Author Topic: Claimants of Grand Duchess Tatiana Nicholaevna  (Read 88857 times)

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Offline Tsarina_Liz

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Re: Claimants of Grand Duchess Tatiana Nicholaevna
« Reply #30 on: January 19, 2006, 10:58:03 AM »
I've looked all over the darned survivors board and I still cannot find what I am looking for!  Are there any other threads on this "Larissa Feodorova" or Tudor or whatever last name she took?  If not, are there any websites out there with pictures and information.  This person is new to me and I really want to check it out!
Hindsight is 20/20.  When the myopic haze of of the present is lifted by the march of time we see it clearly as the past.  Sociology, psychology, anthropology.  They are all means of understanding that which came before.  History cannot stand alone.

Offline Rachael89

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Re: Claimants of Grand Duchess Tatiana Nicholaevna
« Reply #31 on: January 19, 2006, 11:14:42 AM »
Here's another thread on the claimants board about her:

http://hydrogen.pallasweb.com/cgi-bin/yabb/YaBB.cgi?board=loonies;action=display;num=1117643820

She's one of the 'claimants' who never even claimed to be Tatiana, at least not publicly, her story is based on accounts of those who lived near her and assumptions on the part of Occleshaw.

Hope that helps

Rachael
« Last Edit: May 25, 2009, 09:53:57 PM by Alixz »
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Offline Tsarina_Liz

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Re: Claimants of Grand Duchess Tatiana Nicholaevna
« Reply #32 on: January 19, 2006, 02:34:44 PM »
Quote
Here's another thraed on the claimants board about her:

http://hydrogen.pallasweb.com/cgi-bin/yabb/YaBB.cgi?board=loonies;action=display;num=1117643820

She's one of the 'claimants' who never even claimed to be Tatiana, at least not publiclly, her story is based on accounts of those who lived near her and assumptions on the part of Occleshaw.

Hope that helps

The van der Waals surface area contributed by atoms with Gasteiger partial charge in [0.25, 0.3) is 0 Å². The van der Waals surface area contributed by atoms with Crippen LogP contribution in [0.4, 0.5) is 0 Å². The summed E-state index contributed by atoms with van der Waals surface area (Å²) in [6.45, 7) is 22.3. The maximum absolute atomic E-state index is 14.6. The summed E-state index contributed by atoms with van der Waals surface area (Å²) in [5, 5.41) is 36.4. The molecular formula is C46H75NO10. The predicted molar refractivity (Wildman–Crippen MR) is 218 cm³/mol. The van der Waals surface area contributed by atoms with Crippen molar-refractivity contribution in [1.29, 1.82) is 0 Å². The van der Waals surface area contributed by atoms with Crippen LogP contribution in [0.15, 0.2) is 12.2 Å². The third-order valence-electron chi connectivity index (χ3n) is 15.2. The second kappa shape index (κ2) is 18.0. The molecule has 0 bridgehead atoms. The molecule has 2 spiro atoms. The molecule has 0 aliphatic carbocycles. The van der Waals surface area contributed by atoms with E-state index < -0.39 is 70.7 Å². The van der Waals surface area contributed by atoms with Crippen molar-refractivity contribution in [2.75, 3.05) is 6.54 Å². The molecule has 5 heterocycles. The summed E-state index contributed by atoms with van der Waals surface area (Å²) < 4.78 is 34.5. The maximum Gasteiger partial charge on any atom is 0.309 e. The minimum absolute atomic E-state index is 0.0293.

Rachael


Thanks!  For some reason it never entered my head to look in the claiments' site...  ::)
Hindsight is 20/20.  When the myopic haze of of the present is lifted by the march of time we see it clearly as the past.  Sociology, psychology, anthropology.  They are all means of understanding that which came before.  History cannot stand alone.

Offline Lordtranwell

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Re: Claimants of Grand Duchess Tatiana Nicholaevna
« Reply #33 on: November 09, 2006, 06:33:29 AM »
Just a couple of queries on Phil Tomaseli's posting.

The Bristol F2 Fighter could have done it with refuelling stops and it was in service about the right time.

Alos I've looked Marguerite Lindsay up on the Ellis Island site and could not trace her at all - not at the age she should have been. I note that it may only cover arrivals to NY.

Tranwell

Offline Tsarfan

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Re: Claimants of Grand Duchess Tatiana Nicholaevna
« Reply #34 on: November 09, 2006, 10:06:07 AM »

. . . but of course, anything is possible.


This is the core fallacy that fuels these endless threads about the possible survival of Alexei or Anastasia or Maria or Tatiana.

Some things are, in fact, not possible.  It is not possible that the sun orbits the earth.  It is not possible that the earth has no atmosphere.  It is not possible that this post was put up without someone having written it. 

Other things are so unlikely as to be impossible in any practical sense.  This is especially the case when it would take a whole series of highly unlikely events all  to have occurred to generate the claimed outcome.  And the occurence of that series of highly unlikely events is exactly what every single one of these absurd survival stories depend upon . . . including, for starters, the ridiculous assumption that the Bolsheviks would have let anyone escape death on that night in July 1918.

Offline imperial angel

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Re: Claimants of Grand Duchess Tatiana Nicholaevna
« Reply #35 on: November 09, 2006, 12:13:40 PM »
I can only agree. You could not have put it better. At the end, this survival business, while certainly interesting to discuss, is also rather silly. It doesn't make any sense to say that anyone survived, at all. But, it was such a lurid business with some of these survivors that it is VERY interesting to read about them and debate them. They were all colorful people, one way or the other.Tatiana didn't survive, nor did anybody else, but to some, anything is possible. ;)

Offline Phil_tomaselli